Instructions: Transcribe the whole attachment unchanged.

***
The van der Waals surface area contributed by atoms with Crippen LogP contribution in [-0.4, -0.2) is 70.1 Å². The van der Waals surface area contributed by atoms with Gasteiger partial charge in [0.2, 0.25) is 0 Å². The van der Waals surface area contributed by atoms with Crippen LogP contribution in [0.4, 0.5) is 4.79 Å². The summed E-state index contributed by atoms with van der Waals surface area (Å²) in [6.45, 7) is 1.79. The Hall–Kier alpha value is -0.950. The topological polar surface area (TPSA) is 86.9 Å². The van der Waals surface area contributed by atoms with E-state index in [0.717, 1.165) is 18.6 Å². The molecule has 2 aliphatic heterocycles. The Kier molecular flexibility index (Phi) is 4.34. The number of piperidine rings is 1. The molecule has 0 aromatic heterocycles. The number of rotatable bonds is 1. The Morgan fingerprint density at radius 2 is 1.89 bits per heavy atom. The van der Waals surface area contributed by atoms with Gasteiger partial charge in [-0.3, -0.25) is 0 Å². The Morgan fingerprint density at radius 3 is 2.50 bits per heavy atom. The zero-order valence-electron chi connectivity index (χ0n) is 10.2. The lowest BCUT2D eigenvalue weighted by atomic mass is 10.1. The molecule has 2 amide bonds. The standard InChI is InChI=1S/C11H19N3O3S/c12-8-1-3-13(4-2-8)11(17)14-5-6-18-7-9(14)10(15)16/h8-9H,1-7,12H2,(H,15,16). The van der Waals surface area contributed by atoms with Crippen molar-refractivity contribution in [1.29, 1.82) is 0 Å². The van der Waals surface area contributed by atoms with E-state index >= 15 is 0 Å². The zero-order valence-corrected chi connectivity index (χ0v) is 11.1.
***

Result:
The van der Waals surface area contributed by atoms with Crippen LogP contribution in [-0.4, -0.2) is 70.1 Å². The van der Waals surface area contributed by atoms with Gasteiger partial charge in [0.2, 0.25) is 0 Å². The van der Waals surface area contributed by atoms with Crippen LogP contribution in [0.4, 0.5) is 4.79 Å². The summed E-state index contributed by atoms with van der Waals surface area (Å²) in [6.45, 7) is 1.79. The Hall–Kier alpha value is -0.950. The topological polar surface area (TPSA) is 86.9 Å². The van der Waals surface area contributed by atoms with E-state index in [0.717, 1.165) is 18.6 Å². The molecule has 2 aliphatic heterocycles. The Kier molecular flexibility index (Phi) is 4.34. The number of piperidine rings is 1. The molecule has 0 aromatic heterocycles. The number of rotatable bonds is 1. The Morgan fingerprint density at radius 2 is 1.89 bits per heavy atom. The van der Waals surface area contributed by atoms with Gasteiger partial charge in [-0.3, -0.25) is 0 Å². The Morgan fingerprint density at radius 3 is 2.50 bits per heavy atom. The zero-order valence-electron chi connectivity index (χ0n) is 10.2. The lowest BCUT2D eigenvalue weighted by atomic mass is 10.1. The molecule has 2 amide bonds. The standard InChI is InChI=1S/C11H19N3O3S/c12-8-1-3-13(4-2-8)11(17)14-5-6-18-7-9(14)10(15)16/h8-9H,1-7,12H2,(H,15,16). The van der Waals surface area contributed by atoms with Crippen molar-refractivity contribution in [1.29, 1.82) is 0 Å². The van der Waals surface area contributed by atoms with E-state index >= 15 is 0 Å². The zero-order valence-corrected chi connectivity index (χ0v) is 11.1.